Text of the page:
FOUNDATION_PRESENTATION_FINAL2

FOUNDATION_PRESENTATION_FINAL2 - School Crisis in...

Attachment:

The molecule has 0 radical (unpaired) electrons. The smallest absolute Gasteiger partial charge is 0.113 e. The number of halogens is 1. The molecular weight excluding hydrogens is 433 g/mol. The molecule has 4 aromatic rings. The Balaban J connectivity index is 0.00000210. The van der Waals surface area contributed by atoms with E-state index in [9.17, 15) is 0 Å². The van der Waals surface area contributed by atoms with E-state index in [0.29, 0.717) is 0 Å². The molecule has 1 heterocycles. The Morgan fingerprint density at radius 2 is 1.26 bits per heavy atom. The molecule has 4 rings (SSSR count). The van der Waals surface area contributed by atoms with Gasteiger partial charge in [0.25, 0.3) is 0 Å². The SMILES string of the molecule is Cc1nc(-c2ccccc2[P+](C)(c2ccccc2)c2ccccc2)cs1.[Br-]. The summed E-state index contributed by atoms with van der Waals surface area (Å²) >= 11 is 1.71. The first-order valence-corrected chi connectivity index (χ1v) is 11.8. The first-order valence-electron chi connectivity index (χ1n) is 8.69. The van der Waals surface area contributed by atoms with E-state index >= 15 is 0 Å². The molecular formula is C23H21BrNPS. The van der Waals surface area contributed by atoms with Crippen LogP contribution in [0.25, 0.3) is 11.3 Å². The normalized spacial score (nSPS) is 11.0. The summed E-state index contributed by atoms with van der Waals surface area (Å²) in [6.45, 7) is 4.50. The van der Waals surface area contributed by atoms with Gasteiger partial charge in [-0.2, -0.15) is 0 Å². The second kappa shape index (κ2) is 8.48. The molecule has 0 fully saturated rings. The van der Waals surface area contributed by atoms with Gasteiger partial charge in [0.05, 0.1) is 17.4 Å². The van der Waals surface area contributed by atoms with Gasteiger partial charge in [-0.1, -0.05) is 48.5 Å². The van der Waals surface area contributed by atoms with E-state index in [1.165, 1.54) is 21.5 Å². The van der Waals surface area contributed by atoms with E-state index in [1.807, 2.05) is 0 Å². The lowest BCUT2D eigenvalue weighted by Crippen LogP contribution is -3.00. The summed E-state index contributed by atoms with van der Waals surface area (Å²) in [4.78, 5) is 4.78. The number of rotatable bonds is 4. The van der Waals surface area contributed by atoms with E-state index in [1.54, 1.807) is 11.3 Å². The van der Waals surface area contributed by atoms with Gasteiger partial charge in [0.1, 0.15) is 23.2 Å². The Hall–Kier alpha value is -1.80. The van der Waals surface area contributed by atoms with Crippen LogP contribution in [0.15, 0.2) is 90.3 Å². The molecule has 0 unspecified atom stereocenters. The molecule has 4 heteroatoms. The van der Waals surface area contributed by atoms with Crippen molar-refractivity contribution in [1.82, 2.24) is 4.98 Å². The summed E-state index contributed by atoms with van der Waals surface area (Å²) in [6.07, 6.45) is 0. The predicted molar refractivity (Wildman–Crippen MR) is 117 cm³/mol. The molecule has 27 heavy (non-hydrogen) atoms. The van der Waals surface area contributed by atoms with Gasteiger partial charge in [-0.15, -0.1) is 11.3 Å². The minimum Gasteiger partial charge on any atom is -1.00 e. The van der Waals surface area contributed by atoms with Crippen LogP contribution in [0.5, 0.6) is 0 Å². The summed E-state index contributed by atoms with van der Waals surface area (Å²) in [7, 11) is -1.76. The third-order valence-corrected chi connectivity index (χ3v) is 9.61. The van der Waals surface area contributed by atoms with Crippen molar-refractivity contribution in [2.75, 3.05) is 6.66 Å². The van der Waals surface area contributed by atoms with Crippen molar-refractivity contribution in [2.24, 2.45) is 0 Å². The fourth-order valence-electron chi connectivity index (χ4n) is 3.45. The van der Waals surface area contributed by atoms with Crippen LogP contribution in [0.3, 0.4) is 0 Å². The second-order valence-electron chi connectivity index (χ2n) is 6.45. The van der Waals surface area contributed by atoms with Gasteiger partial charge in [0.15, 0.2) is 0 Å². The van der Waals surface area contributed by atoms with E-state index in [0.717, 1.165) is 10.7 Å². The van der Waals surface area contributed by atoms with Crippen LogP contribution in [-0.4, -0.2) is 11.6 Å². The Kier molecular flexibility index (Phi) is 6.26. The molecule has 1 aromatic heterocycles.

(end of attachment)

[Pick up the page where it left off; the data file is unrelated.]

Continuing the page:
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Unformatted text preview: School Crisis in California: How Can We Reshape our Children’s Future? University of California, Irvine Foundation Monday, November 16, 2009 Old Ways are Not Working Old Ways are Not Working International Comparisons • • 9­year­olds • MATH ­ ranked 12th of 25 • SCIENCE ­ ranked 9th of 25 15­year­olds • L ITERACY – ranked 15th of 29 • MATH – ranked 25th of 29 • SCIENCE – ranked 21st of 29 National Comparisons are Even More Troubling • 28% of CA students have Below 28% Basic Skills in Math – only 3 states Basic Skills perform more poorly perform 41% of CA students have only Basic 41% Skills in Math 25% of CA students are Proficient in 25% Math - Ranked 41st Math 5% of CA score at the Advanced 5% level Scores of Children of College Scores Graduates – CA ranks 37th Graduates <25% of CA students graduate from <25% high school college ready high Old Ways Are Not Working • • • • • P­20: New Day, New Way Technology and Media Early Childhood Post­ Secondary Families Out­of­School Time What is the University’s What is the University’s Role? P Ed re uc par Le at in ad ion g er al s c oli P y Preparing New Teachers mt lu n cu me ri u r lop C ve e D Research Programs for Students ms ra og Pr for ing tic s ac er Pr ach Te World Class STEM Education World Class STEM Education Projects That Advance Teacher Proficiency and Student Learning in Science and Mathematics Michael E. Martinez, Ph.D. Professor of Education University of California, Irvine Two Challenges Two Challenges How Can We Build Excellence in: How Can We Do So Through the Two Primary Functions of the University: – Teaching? – Research? – Teaching Science and Mathematics? – Learning Science and Mathematics? CalTeach CalTeach A Program of Study Designed to Prepare Talented UCI Undergraduates to Become Excellent Middle and High School Science and Mathematics Teachers Two Pathways Two Pathways Bachelors Degree in a STEM Discipline, and California Teaching Credential In Four Years Bachelors Degree in a STEM Discipline, Master of Arts in Teaching, and California Teaching Credential In Five Years How Is This Possible? How Is This Possible? Streamlined and highly innovative undergraduate coursework on teaching in the STEM disciplines. Effective cross­campus collaboration. A $2.5 million grant from the National Math and Science Initiative (NMSI), along with funding from the UC Office of the President. Dedication of UCI faculty and staff – UCI is one of 13 demonstration sites nationally – School of Physical Sciences, Biological Sciences, ICS, Humanities, and the Department of Education CalTeach Meets CalTeach Meets Desperate Needs Many science and math courses are staffed by teachers who are poorly trained in the STEM discipline they teach. The University of California needs to do much more CalTeach, streamlined but intellectually rigorous, allows students to seek a teaching job immediately after graduating. – About 38% of STEM teachers earn their bachelors degrees at UC – Only about 11% earn their teaching credential at UC Other Contributing Factors Other Contributing Factors Strong program management Vigorous recruitment of undergraduates Ongoing support, including scholarships Launching of new science and math majors, and major concentrations, aligned with prospective careers in teaching Support from school district partners, including Santa Ana, Newport Mesa, Tustin, and Anaheim Spatial Temporal Mathematics at Scale Spatial Temporal Mathematics at Scale An Innovative and Fully Developed Paradigm to Boost Math Achievement Among All Learners Traditional Instruction in Traditional Instruction in Mathematics Traditional math education relies heavily on symbolic notation in the form of numerals, operations, and equations, as well as on technical terminology. A Spatial­Temporal Approach A Spatial­Temporal Approach Instead, mathematical patterns can be represented as images or transformations of images. Pattern­finding, experienced as mental imagery, is a natural ability of the human mind and its underlying neural circuitry. An Exciting Possibility An Exciting Possibility Spatial­temporal (ST) reasoning may be a highly intuitive way of learning fundamental math concepts. ST­based mathematics offers the potential for effective learning among students who experience frustration with traditional ways of teaching math. ST Math may be a gateway to far larger numbers of students gaining high levels of mathematical proficiency, opening a pipeline of future scientists, engineers, and medical professionals. ST Math Software ST Math Software Designed to develop deep intuitive understandings of fundamental mathematical concepts: – Fractions, proportions, symmetries, and functions Video game metaphor – Universally motivating – Games With a Purpose (GWAP) Activities challenge children to apply spatial­ temporal skills to solve problems Prior Research Results Prior Research Results ST Math has produced substantial gains in mathematics achievement in comparison to control group students. Learning advantages tend to grow each year. Effects have been found on standardized tests of broad mathematics achievement, not only on ST concepts. Martinez, M. E., Peterson, M., Bodner, M. Coulson, A., Vuong, S., Hu, W., Earl, T., & Shaw G. L. (2008). Music training and mathematics achievement: A multiyear iterative project designed to enhance students’ learning. In A. E. Kelly, R. A. Lesh, & J. Y. Baek (Eds.), Handbook of design research methods in education: Innovations in science, technology, engineering, and mathematics learning and teaching (pp. 396­409). New York: Routledge. Findings From Previous Findings From Previous Research Our research shows that a large segment of students, perhaps most, can benefit from an approach to learning math that uses spatial­ temporal reasoning Spatial­temporal reasoning and representations might hold special promise for English language learners – By de­emphasizing mathematical terms and explanations expressed in English A New Project: A New Project: ST Math At Scale An Innovative and Fully Developed Paradigm to Boost Math Achievement Among All Learners Funding – US Department of Education, Institute of Education Sciences (IES) – Four years (2009­2013) Participating Schools – 52 elementary schools in Orange County – Allied with the Orange County Math Initiative The Collaborating Institutions The Collaborating Institutions University of California, Irvine Michael E. Martinez Peg Burchinal Lindsey Richland AnneMarie Conley Keara Osborne Melissa Kibrick Teya Rutherford Mind Research Institute Andrew Coulson Fran Antenore Abby Daniels Orange County Department of Education Stephanie Schneider Lauren Duran A New Paradigm A New Paradigm Prior research shows that a spatial­temporal (ST) approach to mathematics learning can open the gateways to STEM learning Now it’s time to put this exciting possibility to a rigorous test – To understand the nature and magnitude of causal effects through a large­scale randomized experiment – To understand whether ST Math offers particular advantages to specific subgroups of learners – To understand what implementation factors moderate the effects of ST math on student learning Addressing Critical Needs Addressing Critical Needs The U.S. faces a crucial need for elevated achievement in math and, more broadly, STEM fields – To close the achievement gap – And to increase the pool of highly­trained scientists and engineers – Resulting in heightened international competitiveness These are longstanding valued goals – Now we need fresh thinking to achieve them – The UCI Department of Education is playing a leading role, locally and nationally What is school What is school readiness? Greg J. Duncan Department of Education University of California, Irvine What school­entry academic, What school­entry attention, social and emotional skills matter most for: School achievement High school completion and college enrollment Crime in early adulthood Kindergarten Skills and Behaviors Kindergarten Skills and Behaviors Achievement Description: Concrete academic skills Example test areas or question wording: Knowing letters and numbers; beginning word sounds, word problems Kindergarten Skills and Behaviors Kindergarten Skills and Behaviors Achievement Attention Description: Concrete academic skills Ability to control impulses and focus on tasks Example test areas or question wording: Knowing letters and numbers; beginning word sounds, word problems Can’t sit still; can’t concentrate; score from a computer test of impulse control Kindergarten Skills and Behaviors Kindergarten Skills and Behaviors Achievement Attention Problem Behaviors Description: Concrete academic skills Ability to control impulses and focus on tasks i) Ability to get along with others ii) Sound mental health ) Cheats or tells lies, bullies, is disobedient at school i) Is sad, moody Example test areas or question wording: Knowing letters and numbers; beginning word sounds, word problems Can’t sit still; can’t concentrate; score from a computer test of impulse control Simple associations with later Simple associations with later achievement Simple associations with later Simple associations with later achievement Effects on later Effects on later achievement Effects on later Effects on later achievement Effects on high school Effects on high school completion Effects on high school Effects on high school completion Effects on arrests, Effects on arrests, incarceration Effects on arrests, Effects on arrests, incarceration Summary Summary Early reading and, especially, math matter the most for future school success Anti­social behaviors don’t interfere with early learning, but hurt in the long run Attention skills matter early but not later Mild mental health problems do not affect school success Implications Implications Pre­K curricula focused on early math skills should be an evaluation priority The Importance of The Importance of Out­of­School Time for Education & Youth Development Joseph L. Mahoney, Ph.D. Associate Professor of Education University of California, Irvine Some Key Developmental Tasks Some Key Developmental Tasks for Children (ages 5­12) • Basic School Achievement (e.g., reading, arithmetic) • Interact Competently with Peers and Adults • Resolve Conflicts Peacefully • Develop Health Promoting Habits Some Key Developmental Tasks Some Key Developmental Tasks for Youth (ages 13­18) • Construct PositiveAspirations for the Future • Form an Appreciation for Community and Work • Complete Formal Schooling / College • Become Productive Members of Society Academic Performance and Educational Attainment After­school Programs After­school Programs and achievement Study of 651 Highly Disadvantaged Children in Connecticut 2002­2006 Source: Mahoney, Carryl, & Lord (2005) Comparison of After­school Comparison of After­school Arrangements: Parent, Program, Relative, Self Reading Achievement Scores Reading Achievement Scores at Follow­up 3rd Grade 2nd Grade Organized Youth Organized Youth Activities and Higher Education Study of 695 Youth in North Carolina Sources: Mahoney & Cairns (1997); Mahoney (2000); Mahoney, Cairns, & Farmer (2003) Followed from age 10 ­ 24 Enrolled in High School Enrolled in High School (Grade 11) PERCENT Youth Activity Involvement Enrolled in Post­Secondary Education Enrolled in Post­Secondary Education (Age 20) PERCENT Youth Activity Involvement Antisocial Behaviors After­school Time and Delinquency: After­school Time and Delinquency: Peak Hours for Juvenile Violence 10 9 8 7 6 5 4 3 2 1 0 6am 9am 12pm 3pm 6pm 9pm 12am 3am 6am Percentage Time of Day Source: Office of Juvenile Justice and Delinquency Prevention (1999) After­school Care and Substance Use After­school Care and Substance Use Self Care in LA and SD Counties – Twice as likely to use: Cigarettes Alcohol Marijuana Sources: Richardson et al. (1989) Adolescent After­school Activities Adolescent After­school Activities and Adult Criminal Arrests % Arrested # of Adolescent After­school Activities Source: Mahoney & Eccles (2008) Physical Health Percentage of U.S. Youth who are Obese by age Equal or greater than 95% age/sex CDC Growth Charts Source: Ogden et al. JAMA;195:1549­55, Hedley et al. JAMA;291:2847­2850 The Skinny on Obesity 66% of Americans are overweight or obese. Child obesity has more than tripled since 1963. In orange county 82,000 kids are obese and 36,000+ more are overweight. 75% overweight children will overweight adults. Obesity­related deaths/year = 300,000 ­ 500,000 Causes of death: – Obesity 16.5% deaths vs. Tobacco 18.1% deaths Obesity Status and Summer Obesity Status and Summer Activities % Obese Organized Activities Quality is Critical Quality is Critical Poor Quality Programs Do Not Confer Benefits Program Staff are Key to Quality – Typically receive little or no formal training UCI Certificate in After­School Education: UCI Certificate in After­School Education: 2 CORES Foundations of Out­of­School Learning Child or Adolescent Development Physical/ Health ED Multicultural Educational Technology Arts Coursework & Fieldwork Reading/ Literacy 3 ELECTIVES in 2 CATEGORIES Tutoring Math/ Science 10 Hours Observational Fieldwork 60+ Hours of Interactive Fieldwork ...